Road Test: Mazda RX 7

A favourite blunted

Most motoring writers look forward to the announcement of alterations to an established model, if it means a second chance to drive a favourite car. For 1988, Mazda has made one big and several small changes to its rotary-engined RX 7 coupé, which qualify for a brief second look.

And it would need a second look to pick out the only visible difference, a slightly more pronounced rear spoiler wrapping round the rear edge of the glass hatch. The eagle-eyed might also detect Dunlop tyres where last year there were Bridgestones, but the major change is underneath. Mazda’s market research says that few RX 7 buyers choose the car for its actual performance, but are attracted instead by the image of sportiness. Apparently these people consider power-assisted steering important –ergo PAS is now compulsory.

Shared with the 626 2.0i GT, the rack-and-pinion system goes one further than normal: not only is it speed-sensitive, but it also reacts to lateral acceleration. Tandem hydraulic pumps are controlled by electronics which compare speed and lateral g against a standard map, rolling off the assistance at speed and firming up under heavy cornering loads. Naturally, the ratio has risen, so that lock-to-lock turns have dropped from 3.6 to 2.7, which disposes of three-point turns in a couple of swings of the arm.

Experimenting on the test-track steering pad showed that the messages from the lateral accelerometer do affect the pumps; holding a steady speed and gradually tightening the radius of the circle until the front pair of 205 Dunlops began to object, the wheel became noticeably stiffer in the hands. This is only occasionally apparent on the road, perhaps when taking the third exit of an empty roundabout, but it helps to restore some of the feel, when driving hard at least, which the power-rack soaks up.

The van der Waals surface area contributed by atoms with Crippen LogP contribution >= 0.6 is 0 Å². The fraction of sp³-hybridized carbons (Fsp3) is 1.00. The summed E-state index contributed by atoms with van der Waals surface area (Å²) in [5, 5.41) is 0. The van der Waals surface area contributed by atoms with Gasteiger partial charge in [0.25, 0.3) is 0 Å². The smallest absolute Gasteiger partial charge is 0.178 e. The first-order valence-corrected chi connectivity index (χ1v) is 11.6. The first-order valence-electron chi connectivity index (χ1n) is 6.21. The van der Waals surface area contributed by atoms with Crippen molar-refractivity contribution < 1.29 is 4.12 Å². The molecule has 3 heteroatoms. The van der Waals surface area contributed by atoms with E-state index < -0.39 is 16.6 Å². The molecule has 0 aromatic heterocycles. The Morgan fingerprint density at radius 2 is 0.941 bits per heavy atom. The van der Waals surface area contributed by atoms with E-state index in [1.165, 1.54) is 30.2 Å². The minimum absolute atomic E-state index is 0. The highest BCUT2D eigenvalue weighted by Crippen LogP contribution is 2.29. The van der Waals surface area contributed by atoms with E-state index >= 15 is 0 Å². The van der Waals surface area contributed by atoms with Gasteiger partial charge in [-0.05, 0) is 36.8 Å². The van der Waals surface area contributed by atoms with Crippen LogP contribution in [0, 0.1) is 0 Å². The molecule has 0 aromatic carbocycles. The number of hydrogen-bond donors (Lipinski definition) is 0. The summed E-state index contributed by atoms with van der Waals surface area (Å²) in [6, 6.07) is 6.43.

It sounds as though it ought to be the right set-up for sporting car like the RX 7, but in practice there is just too much assistance at every level. True, the hydraulic help does diminish as the velocity rises, but not enough; in first gear the wheel is finger-light and completely lacking in feel, while at high speeds the car is now over-sensitive to small movements of the hands, darting around over uneven roads as the taut chassis joggles the driver up and down.

Previously, without power steering, Mazda was fielding a car with a really delightful blend of qualities; the sheer “zing” of the compact rotary power-plant and the light gearchange were matched by the good manners of the chassis, the obedient way the car seemed to squat down and surge through even a tightening bend without concern. Now that well-balanced sensation has been upset; though it takes less physical effort, it needs more concentration to accurately pursue an efficient line through a high-speed corner, because the fat tyres no longer react against the driver’s hand over the give and take of an uneven road.

Objectively, of course, the RX 7’s handling is unaltered. With its broad unidirectional tyres, the MacPherson strut front-end and ingenious rear suspension give the smooth and rounded coupé impressive abilities. Mazda’s Triaxial Floating hub is arranged so that the rear wheels adopt differing angles under controlled circumstances; a passive system entirely different from the same company’s elaborate four-wheel steering set-up recently made available on the 626 saloon.

On the RX 7, bushes in the multi-link semi-trailing suspension are devised to promote toe-out when first turning the car into a bend, giving a sharp quality to the car’s turn-in response, but as lateral forces build up to some 0.5g, progressive deflection of some of these brushes starts to point the outside wheel very slightly inwards. This calms down the normal throttle-off reaction which can whip the tail round in extreme circumstances, giving the car a boost in overall grip and making it altogether more forgiving.

Steering apart, Mazda’s revisions also results in a second stalk on the column, this time operating an electronic cruise control, claimed to pin the car’s speed to within 2 mph of the set figure. I did not try this over any distance; I have no doubt that it works perfectly well, but disapprove of the principle of a ridgedly fixed speed amongst the crowded motorway traffic of Great Britain. However, this is one of the accessories which help to sell the more luxurious cars, and this one has clear and simple operation.

Much more useful is the central locking, which with new 15in alloy wheels and a slightly more obvious rear spoiler round out this year’s